In addition to the aforementioned, there are also ongoing key initiatives by the NSE around this market. They are: Developing of consequence management process for rule violation; reviewing and currently enhancing market structure and trading mechanics for ASeM companies towards driving liquidity; introducing ASeM Index to track performance of companies listed on the board; introducing alternative capital raising instruments, other than pure vanilla equity for ASeM companies to achieve optimal capital structure; collaborating with organisations – like Small and Medium Enterprises Development Agency of Nigeria (SMEDAN) towards developmental programmes for ASeM companies; involvement in the ongoing Micro-Small and Medium Enterprises (MSME) policy formulation to address capital market provision for SMEs, and advocacy for affordable fee regime for ASeM companies by statutory organisations – like Corporate Affairs Commission (CAC), Federal Inland Revenue Service (FIRS), and Financial Reporting Council of Nigeria (FRCN), among others.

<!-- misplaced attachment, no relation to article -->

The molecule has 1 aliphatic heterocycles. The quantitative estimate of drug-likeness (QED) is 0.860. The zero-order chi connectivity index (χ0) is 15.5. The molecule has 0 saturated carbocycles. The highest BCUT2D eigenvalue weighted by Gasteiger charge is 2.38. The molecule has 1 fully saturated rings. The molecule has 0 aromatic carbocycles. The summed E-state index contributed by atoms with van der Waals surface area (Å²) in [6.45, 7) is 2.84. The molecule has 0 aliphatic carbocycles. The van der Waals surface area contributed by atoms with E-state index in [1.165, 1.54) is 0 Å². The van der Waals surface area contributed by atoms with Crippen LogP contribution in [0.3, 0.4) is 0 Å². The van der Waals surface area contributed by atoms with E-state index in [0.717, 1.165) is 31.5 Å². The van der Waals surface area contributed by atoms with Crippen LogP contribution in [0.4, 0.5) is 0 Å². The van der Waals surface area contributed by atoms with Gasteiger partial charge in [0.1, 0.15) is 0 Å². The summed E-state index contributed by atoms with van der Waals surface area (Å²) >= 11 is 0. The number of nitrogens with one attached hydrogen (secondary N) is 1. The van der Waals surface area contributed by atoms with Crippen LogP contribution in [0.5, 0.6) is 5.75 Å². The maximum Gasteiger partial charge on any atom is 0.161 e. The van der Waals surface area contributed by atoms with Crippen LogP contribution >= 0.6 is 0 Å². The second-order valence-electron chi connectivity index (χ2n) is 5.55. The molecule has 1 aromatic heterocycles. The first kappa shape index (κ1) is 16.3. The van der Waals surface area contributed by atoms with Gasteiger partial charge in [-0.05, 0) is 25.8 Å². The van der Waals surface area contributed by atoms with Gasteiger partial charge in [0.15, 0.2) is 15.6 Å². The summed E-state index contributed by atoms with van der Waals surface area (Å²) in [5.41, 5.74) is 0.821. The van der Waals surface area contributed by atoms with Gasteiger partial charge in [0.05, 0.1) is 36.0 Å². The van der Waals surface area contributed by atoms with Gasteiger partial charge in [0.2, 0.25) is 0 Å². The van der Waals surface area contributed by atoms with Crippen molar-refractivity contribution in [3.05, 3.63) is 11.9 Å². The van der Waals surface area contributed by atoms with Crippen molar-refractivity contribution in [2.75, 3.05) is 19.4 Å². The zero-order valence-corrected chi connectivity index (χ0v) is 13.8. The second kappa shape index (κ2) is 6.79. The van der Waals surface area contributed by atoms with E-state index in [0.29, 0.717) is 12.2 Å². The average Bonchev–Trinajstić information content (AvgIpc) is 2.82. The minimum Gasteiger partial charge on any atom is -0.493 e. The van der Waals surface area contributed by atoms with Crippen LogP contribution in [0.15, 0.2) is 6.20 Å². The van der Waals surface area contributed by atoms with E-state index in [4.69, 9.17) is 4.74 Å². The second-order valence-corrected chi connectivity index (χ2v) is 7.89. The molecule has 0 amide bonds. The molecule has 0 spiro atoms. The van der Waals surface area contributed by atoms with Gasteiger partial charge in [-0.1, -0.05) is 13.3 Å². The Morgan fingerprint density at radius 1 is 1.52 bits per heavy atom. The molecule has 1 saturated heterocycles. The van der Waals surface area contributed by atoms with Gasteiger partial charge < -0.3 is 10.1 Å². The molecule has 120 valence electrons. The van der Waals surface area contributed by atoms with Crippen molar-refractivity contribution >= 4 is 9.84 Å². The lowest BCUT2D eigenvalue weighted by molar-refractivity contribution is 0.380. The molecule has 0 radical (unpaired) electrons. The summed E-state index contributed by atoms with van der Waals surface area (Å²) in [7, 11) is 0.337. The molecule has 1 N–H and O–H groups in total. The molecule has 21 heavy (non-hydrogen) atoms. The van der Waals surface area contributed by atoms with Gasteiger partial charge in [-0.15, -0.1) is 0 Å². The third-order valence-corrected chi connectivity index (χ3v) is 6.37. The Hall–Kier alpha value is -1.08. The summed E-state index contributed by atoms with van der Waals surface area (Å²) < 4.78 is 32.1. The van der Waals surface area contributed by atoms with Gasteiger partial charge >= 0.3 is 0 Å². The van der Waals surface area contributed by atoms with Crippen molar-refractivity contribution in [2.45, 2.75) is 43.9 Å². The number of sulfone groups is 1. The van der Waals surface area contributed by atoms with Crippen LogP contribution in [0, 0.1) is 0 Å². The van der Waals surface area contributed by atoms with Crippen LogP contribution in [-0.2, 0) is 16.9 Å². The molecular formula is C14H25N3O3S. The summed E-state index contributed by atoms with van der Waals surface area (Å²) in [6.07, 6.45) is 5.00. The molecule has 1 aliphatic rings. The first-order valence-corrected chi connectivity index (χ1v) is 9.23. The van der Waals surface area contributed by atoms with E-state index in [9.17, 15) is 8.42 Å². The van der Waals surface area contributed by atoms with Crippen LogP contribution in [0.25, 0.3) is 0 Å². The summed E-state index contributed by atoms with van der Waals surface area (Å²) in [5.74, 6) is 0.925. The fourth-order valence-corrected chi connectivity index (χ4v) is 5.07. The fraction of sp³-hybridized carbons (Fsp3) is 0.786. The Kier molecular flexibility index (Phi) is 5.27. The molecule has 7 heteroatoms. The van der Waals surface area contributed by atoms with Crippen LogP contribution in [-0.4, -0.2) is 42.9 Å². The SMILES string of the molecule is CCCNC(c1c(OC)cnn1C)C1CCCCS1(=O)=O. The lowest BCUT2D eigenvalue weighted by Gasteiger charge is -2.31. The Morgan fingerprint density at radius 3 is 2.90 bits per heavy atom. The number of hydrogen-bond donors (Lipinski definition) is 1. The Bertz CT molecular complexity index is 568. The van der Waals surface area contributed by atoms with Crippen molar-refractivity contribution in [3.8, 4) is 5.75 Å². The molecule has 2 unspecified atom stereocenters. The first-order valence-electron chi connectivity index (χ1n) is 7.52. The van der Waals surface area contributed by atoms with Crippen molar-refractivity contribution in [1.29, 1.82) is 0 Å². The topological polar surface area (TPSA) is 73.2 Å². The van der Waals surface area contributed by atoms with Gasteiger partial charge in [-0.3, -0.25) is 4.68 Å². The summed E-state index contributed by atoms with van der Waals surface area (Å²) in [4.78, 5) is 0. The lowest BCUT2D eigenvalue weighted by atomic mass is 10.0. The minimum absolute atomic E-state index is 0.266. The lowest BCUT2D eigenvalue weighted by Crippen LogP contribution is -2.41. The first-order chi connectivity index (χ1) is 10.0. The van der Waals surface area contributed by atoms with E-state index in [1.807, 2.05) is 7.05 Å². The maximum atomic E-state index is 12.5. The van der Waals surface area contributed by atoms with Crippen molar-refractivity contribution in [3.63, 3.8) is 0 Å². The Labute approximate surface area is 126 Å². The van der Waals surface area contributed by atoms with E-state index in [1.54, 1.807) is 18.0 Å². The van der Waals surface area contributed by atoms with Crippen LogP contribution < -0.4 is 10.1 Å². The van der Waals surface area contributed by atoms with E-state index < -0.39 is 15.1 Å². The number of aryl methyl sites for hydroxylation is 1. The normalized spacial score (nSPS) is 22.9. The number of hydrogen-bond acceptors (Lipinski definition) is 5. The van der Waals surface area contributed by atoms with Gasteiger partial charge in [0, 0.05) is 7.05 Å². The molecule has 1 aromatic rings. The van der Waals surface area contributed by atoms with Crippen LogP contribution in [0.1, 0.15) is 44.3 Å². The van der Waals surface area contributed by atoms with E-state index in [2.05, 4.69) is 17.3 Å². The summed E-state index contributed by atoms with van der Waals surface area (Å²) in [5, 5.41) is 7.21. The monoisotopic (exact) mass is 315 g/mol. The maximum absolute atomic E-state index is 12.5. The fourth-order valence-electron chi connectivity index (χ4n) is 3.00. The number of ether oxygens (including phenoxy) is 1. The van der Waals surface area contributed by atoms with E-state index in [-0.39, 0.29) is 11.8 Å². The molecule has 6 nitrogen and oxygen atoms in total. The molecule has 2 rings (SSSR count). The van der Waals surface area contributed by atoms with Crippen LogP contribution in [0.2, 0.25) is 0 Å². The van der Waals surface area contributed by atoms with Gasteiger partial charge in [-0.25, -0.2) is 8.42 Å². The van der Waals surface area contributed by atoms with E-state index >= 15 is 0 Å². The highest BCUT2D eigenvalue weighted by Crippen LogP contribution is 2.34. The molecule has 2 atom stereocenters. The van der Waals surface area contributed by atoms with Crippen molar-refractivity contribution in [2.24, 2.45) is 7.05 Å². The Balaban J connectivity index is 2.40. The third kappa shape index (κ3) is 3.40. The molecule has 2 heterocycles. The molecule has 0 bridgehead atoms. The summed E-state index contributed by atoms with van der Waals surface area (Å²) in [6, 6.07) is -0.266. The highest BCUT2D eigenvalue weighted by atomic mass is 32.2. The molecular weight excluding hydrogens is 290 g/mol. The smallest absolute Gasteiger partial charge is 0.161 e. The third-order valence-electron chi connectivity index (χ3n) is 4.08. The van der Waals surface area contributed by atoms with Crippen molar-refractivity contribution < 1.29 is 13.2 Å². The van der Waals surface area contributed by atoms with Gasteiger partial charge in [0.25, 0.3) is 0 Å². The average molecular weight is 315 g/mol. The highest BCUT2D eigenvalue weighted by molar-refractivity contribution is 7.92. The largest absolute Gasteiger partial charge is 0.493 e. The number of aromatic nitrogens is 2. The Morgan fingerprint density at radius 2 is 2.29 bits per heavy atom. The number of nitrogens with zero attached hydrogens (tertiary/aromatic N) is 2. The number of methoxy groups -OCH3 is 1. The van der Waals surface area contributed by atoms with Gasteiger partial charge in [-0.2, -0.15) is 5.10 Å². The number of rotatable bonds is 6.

For emerging businesses, there are benefits of listing on ASeM. This include: Access to long-term capital for growth and expansion; membership of a global platform that affords brand visibility and credibility enhancement; opportunity for initial investors to realise some or all of their investment; platform for facilitating long-term sustainability of the company; access to investors focused on high growth potential SMEs in emerging markets; liquidity for shareholders and transparent price discovery mechanism; reduction of financial burden and risk spreading among shareholders; professional guidance (Designated Adviser) to ensure company benefits from and maintains its listing status, and capacity building through access to a bouquet of discounted value added services.